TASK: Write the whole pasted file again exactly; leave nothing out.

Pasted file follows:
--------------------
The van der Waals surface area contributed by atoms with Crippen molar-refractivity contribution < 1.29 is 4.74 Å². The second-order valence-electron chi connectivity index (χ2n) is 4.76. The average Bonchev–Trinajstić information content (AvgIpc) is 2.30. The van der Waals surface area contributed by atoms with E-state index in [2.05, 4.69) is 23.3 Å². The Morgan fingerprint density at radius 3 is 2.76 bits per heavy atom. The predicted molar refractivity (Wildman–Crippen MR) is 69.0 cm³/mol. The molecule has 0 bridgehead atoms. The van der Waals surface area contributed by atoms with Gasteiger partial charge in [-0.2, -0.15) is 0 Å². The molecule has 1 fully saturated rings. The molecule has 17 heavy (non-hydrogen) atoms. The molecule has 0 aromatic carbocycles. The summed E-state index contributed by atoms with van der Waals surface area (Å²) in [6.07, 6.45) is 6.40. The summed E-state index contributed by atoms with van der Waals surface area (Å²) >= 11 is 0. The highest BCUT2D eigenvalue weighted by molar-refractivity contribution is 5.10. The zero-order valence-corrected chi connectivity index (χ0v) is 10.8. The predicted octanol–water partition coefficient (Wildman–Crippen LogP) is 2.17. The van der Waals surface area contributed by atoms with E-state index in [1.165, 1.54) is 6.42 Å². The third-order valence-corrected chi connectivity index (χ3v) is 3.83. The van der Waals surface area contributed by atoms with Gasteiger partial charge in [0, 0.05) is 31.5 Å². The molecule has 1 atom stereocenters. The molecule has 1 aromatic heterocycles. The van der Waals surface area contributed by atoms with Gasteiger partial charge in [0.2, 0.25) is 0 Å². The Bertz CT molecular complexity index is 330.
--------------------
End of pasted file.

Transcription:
The van der Waals surface area contributed by atoms with Crippen molar-refractivity contribution < 1.29 is 4.74 Å². The second-order valence-electron chi connectivity index (χ2n) is 4.76. The average Bonchev–Trinajstić information content (AvgIpc) is 2.30. The van der Waals surface area contributed by atoms with E-state index in [2.05, 4.69) is 23.3 Å². The Morgan fingerprint density at radius 3 is 2.76 bits per heavy atom. The predicted molar refractivity (Wildman–Crippen MR) is 69.0 cm³/mol. The molecule has 0 bridgehead atoms. The van der Waals surface area contributed by atoms with Gasteiger partial charge in [-0.2, -0.15) is 0 Å². The molecule has 1 fully saturated rings. The molecule has 17 heavy (non-hydrogen) atoms. The molecule has 0 aromatic carbocycles. The summed E-state index contributed by atoms with van der Waals surface area (Å²) in [6.07, 6.45) is 6.40. The summed E-state index contributed by atoms with van der Waals surface area (Å²) >= 11 is 0. The highest BCUT2D eigenvalue weighted by molar-refractivity contribution is 5.10. The zero-order valence-corrected chi connectivity index (χ0v) is 10.8. The predicted octanol–water partition coefficient (Wildman–Crippen LogP) is 2.17. The van der Waals surface area contributed by atoms with E-state index in [1.165, 1.54) is 6.42 Å². The third-order valence-corrected chi connectivity index (χ3v) is 3.83. The van der Waals surface area contributed by atoms with Gasteiger partial charge in [0, 0.05) is 31.5 Å². The molecule has 1 atom stereocenters. The molecule has 1 aromatic heterocycles. The van der Waals surface area contributed by atoms with Gasteiger partial charge in [0.2, 0.25) is 0 Å². The Bertz CT molecular complexity index is 330.